Last modified: Wednesday, May 12, 2004
Bloomington Early Music Festival to serve more of state
EDITORS: Press photos and audio are available online at http://www.blemf.org/press.
BLOOMINGTON, Ind. -- It's become such a large feast, the Bloomington Early Music Festival decided to share this year.
Now in its 11th year, BLEMF, an annual celebration of music from medieval, Renaissance, Baroque and classical times, will expand its offerings to the state level. The 2004 festival, which will be May 21-31, will feature G.F. Handel's grand oratorio Solomon, to be performed in Bloomington, Indianapolis and Lafayette by the Lafayette-based Bach Chorale Singers and the BLEMF Orchestra. The production will be directed by William Jon Gray, a visiting assistant professor in the Indiana University School of Music who is fast garnering attention in the early music world.
The festival will also include regional performances by the world-renowned vocal ensemble Cappella Romana. The group, which specializes in music of the Eastern Orthodox tradition, will lead off this year's festival with performances on May 21 at Saints Peter and Paul Cathedral in Indianapolis and May 22 at IU Bloomington's Auer Hall.
"The festival is a true celebration of the region's ability to develop partnerships between internationally recognized musicians, not-for-profit arts organizations and Indiana University," said Alain Barker, executive director of the festival. "During the past 10 years, we have been blessed with the support of many who have helped build one of the most exciting early music festivals in the nation."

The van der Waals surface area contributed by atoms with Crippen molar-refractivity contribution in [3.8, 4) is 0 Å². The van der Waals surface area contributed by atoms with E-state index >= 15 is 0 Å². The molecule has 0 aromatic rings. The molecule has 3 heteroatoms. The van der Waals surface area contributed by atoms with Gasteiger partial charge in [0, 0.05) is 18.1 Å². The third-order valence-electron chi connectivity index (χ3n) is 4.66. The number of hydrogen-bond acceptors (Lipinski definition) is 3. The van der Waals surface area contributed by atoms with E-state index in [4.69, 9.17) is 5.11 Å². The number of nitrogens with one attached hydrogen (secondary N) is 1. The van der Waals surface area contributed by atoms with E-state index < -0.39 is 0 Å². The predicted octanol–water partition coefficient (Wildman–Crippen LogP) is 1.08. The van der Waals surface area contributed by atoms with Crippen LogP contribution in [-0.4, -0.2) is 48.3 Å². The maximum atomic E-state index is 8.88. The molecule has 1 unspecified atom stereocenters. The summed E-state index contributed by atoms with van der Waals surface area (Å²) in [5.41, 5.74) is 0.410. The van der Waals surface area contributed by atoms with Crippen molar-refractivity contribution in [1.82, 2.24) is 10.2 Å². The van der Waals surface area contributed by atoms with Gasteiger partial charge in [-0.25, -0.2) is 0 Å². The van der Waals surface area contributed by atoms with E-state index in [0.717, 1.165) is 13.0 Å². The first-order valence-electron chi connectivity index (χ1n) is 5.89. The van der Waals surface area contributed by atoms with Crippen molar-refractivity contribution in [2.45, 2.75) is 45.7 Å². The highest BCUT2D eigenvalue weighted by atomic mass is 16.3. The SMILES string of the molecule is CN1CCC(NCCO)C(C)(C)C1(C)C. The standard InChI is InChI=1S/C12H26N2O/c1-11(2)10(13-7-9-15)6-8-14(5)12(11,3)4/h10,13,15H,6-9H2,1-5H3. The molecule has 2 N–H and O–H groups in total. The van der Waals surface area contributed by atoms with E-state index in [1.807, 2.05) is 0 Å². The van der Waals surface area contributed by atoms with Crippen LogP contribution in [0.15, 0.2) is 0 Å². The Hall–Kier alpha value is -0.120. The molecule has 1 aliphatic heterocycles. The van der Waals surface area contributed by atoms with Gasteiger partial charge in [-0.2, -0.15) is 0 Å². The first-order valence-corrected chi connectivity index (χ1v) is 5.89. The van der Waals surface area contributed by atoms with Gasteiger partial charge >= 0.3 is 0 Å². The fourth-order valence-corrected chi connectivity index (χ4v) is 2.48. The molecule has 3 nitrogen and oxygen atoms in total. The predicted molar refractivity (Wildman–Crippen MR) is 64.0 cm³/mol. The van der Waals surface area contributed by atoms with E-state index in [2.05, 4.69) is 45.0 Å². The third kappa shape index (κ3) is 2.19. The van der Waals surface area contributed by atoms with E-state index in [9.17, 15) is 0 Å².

BLEMF's resident ensemble, Bloomington Baroque, celebrates instrumentalists and singers who have studied at IU's Early Music Institute. The ensemble is directed by IU Professor of Violin Stanley Ritchie and includes several acclaimed guest artists. The 2004 performance of Bloomington Baroque will feature IU School of Music professors Edmund Battersby (fortepiano) and Alan Bennett (tenor).
Ritchie, one of the world's leading performers of Baroque and classical violin, will direct the grand orchestral finale on May 31 at 8 p.m. in Auer Hall. The Festival Orchestra Concert will include concertos and symphonic renditions of a number of beloved works.
Educational events at the festival will include an instrument exhibition focusing on local and regional instrument makers, pre-concert talks, a round-table discussion on early music and a children's music show.
The annual BLEMF reception, to which the public is invited, will be May 28 at 6 p.m.
For ticket information and a complete schedule of events, visit the festival Web site at http://www.blemf.org.